The local cuisine here is just as popular with the locals as it is with tourists and I enjoy a veritable Balkan banquet at Tri šešira Restaurant AKA the Three Hats.
Away from the hustle and bustle of downtown discovering Belgrade, Zemun is a city neighbourhood sitting on the opposite side of the Danube. Once a separate border town of the Austro-Hungarian empire, its old town cobbled river front is lined with restaurants and is very lively particularly at weekends. I make a point of climbing up the hill behind to Gardoš, the Millennium tower, which offers another spectacular view of Belgrade from the opposite side to the Kalemegdan Fortress.
Belgrade’s Jewish Quarter
Yugoslavia’s thriving Jewish community of over 80,000 was practically eliminated during the Holocaust, but tucked away in the community centre in Stari Grad, the Jewish Historical Museum offers a comprehensive chronicle of Yugoslav Jewry. I chat with Branka Dridic the museum archivist who has artefacts here dating back centuries.
She presses a book into my hands entitled “We Survived” a collection of testimonies of the few surviving members of the Jewish community. They are tales of extraordinary bravery and it is book I will cherish. “Tell them about us” she asks me as I leave. I am always good with my promises.
Cycle Tour of New Belgrade
For me, no guide to discovering Belgrade would be complete without a cycle tour. Cycling around a city gives me a much better understanding of it than any tour bus can, and I Bike Belgrade offers two-wheeled guided tours from Belgrade Highlights to river side rides.
Belgrade’s new town offers a completely different side to the capital and tour guide Ivana confirms this as we stop in the middle of Branko’s Bridge connecting Old Town with the New. “This rusty old bridge over the Sava may look a mess but for us, it is a symbol of our freedom. During the Communist era they tried to change its name to Brotherhood and Unity Bridge. Yeah right.”
We cycle down to the other side and stop near the river where a small derelict tower stands in the middle of an overgrown grass field. “This used to be a fairground back in the day.” says Ivana ” but it became a concentration camp during WW2.” I spot a small lonely plaque marking the spot and think back to Branka at the museum.
We cycle on, past the monumental Palace of Serbia government building, probably the biggest Socialist-style building in Serbia, to the site where once stood the Chinese Embassy bombed by NATO in 1999. It’s a good place to stop and have a chat with Ivana about today’s Serbia and get a young person’s perspective.
We make a quick visit to the infamous Hotel Jugoslavija, once the luxury hotel of choice for visiting heads of state such as Nixon, Carter and even Queen Elizabeth II but now a shadow of its former self. Mainly due to its west wing which the equally infamous Arkan once owned and was bombed by NATO. The west wing remains a bombed wreck, but the whole site has now been purchased by Kempinski and will be redeveloped into a luxury hotel and residences.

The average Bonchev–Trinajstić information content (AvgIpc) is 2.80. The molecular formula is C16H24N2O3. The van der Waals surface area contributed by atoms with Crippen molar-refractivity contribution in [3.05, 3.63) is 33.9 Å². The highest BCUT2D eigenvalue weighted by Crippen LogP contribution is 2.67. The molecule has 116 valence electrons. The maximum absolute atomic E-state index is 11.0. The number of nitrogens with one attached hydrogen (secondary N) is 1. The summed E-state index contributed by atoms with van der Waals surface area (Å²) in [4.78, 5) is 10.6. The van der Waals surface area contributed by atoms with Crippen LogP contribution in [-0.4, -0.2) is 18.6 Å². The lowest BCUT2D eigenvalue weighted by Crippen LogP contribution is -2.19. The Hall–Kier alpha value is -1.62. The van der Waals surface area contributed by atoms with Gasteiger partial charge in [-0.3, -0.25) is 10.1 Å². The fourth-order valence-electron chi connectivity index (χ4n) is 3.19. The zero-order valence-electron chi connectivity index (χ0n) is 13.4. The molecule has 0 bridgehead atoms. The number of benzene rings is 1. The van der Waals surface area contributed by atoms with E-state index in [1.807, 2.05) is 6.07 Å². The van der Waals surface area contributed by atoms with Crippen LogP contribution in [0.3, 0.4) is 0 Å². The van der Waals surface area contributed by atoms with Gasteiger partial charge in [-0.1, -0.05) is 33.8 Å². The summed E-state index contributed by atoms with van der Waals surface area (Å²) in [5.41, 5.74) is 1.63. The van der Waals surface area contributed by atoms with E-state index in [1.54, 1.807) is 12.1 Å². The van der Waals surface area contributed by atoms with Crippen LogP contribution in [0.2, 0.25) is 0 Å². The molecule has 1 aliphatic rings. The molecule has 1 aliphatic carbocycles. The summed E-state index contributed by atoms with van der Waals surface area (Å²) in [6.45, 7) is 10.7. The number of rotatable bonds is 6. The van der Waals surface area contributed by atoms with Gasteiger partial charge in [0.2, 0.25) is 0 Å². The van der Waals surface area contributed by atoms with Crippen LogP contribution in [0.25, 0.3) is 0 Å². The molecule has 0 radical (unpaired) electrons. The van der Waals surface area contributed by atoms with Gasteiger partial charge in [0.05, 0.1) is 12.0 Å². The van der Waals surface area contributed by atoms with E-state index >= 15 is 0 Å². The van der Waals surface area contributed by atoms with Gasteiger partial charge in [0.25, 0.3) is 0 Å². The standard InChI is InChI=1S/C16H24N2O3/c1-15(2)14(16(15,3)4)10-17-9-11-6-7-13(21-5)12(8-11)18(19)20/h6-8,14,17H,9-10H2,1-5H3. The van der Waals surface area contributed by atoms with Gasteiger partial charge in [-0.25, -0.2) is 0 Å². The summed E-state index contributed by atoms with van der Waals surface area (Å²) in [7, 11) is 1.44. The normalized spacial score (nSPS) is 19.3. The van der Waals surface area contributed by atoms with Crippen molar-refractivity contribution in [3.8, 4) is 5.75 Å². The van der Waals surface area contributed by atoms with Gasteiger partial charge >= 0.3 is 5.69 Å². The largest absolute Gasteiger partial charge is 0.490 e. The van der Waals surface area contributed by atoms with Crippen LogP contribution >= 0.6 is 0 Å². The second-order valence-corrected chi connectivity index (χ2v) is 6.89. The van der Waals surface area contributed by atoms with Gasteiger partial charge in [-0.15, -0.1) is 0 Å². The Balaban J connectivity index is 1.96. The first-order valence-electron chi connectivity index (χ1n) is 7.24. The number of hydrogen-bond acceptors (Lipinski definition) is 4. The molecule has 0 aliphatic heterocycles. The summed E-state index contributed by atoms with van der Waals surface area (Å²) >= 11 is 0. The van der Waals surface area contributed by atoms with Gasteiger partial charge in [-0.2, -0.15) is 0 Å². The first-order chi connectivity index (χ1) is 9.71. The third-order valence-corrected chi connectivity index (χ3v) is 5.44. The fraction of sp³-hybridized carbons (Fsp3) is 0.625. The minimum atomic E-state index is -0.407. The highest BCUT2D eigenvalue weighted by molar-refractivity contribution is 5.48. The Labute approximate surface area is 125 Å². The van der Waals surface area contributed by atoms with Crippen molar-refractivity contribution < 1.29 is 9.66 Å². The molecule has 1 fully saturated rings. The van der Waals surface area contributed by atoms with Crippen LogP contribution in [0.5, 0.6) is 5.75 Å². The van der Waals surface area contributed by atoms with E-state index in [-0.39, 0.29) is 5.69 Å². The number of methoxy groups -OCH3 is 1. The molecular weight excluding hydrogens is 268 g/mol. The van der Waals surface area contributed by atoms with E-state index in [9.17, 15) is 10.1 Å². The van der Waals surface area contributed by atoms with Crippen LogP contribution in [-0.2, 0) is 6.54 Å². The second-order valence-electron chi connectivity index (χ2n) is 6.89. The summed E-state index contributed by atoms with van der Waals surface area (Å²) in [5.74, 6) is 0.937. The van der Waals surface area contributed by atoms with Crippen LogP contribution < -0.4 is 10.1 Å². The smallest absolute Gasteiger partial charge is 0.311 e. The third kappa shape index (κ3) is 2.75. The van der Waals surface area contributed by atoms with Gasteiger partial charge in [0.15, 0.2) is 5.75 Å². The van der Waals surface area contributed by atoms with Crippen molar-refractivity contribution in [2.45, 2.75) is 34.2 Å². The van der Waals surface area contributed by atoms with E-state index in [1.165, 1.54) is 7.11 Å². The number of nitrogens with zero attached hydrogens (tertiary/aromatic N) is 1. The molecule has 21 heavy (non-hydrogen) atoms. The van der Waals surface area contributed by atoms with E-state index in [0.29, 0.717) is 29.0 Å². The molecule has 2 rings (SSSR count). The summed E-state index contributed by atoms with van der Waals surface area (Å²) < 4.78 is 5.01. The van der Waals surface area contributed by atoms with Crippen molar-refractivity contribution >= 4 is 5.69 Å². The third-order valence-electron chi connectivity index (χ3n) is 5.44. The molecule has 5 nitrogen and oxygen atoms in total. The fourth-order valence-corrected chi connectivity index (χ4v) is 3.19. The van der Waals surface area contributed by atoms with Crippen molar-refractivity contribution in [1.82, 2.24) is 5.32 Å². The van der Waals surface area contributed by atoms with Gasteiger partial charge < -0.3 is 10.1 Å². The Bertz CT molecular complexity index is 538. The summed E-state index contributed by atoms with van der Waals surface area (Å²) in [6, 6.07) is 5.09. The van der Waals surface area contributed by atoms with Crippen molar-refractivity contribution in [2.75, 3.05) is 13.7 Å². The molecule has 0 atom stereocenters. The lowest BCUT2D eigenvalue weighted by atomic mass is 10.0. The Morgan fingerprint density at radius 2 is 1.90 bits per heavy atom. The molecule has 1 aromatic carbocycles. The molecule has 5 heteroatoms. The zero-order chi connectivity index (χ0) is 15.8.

Our last bike stop is the remarkable Ada Ciganlija, which locals call their “seaside.” It was once an island in the middle of the Sava but became connected to the mainland in 1967. This created a 4km long lake and when pebbles were added, created a beach around the lakeside. Add sun beds and umbrellas and countless hip lakeside cafes and you really do have a resort.
Today, Ada Ciganlija is a real favourite with the locals and hundreds of thousands flock here on summer weekends. There’s water skiing, rollerblading, tennis and even a 9 hole golf course meandering through the surrounding wooded park.
After burning up calories on the bike, I celebrate a great day out at the jaw dropping Lorenzo I Kakalamba restaurant. Totally off the wall but what an experience. There is enough kitsch in here to keep you amused for hours. Everything from life-sized mannequins and upside-down sheep hanging from the ceiling, to naked human shaped seats. The food by the way, is half Italian and half eastern Serbian.
Serbian nightlife is stuff of legend. What it lacks in its economy, it more than makes up for partying. Just take the EXIT festival in Novi Sad each July, one of the biggest in Europe. Likewise, Belgrade’s nightlife is epic, particularly down by the riverfronts where hundreds of floating lounges known as splavovi are anchored along the Danube and Sava rivers for the summer.
Discovering Belgrade is a city full of surprises. Freed of its political shackles it is waking up to its potential and grasping it with both hands. My advice? Go with it and ride the wave.
Just make sure you pick the right Shopska salad of course.
All images (c) Andy Mossack
Tell me more about Discovering Belgrade
You can find out more about discovering Belgrade and Serbia at Serbia Travel Flights to Serbia with Air Serbia (9 flights a week from Heathrow), Wizz (3 times a week from Luton) and connecting flights from all UK regional airports over Europe to Belgrade.
Jewish Historical Museum, Kralja Petra 71 Belgrade Serbia
Tel: +381 11 26 22 634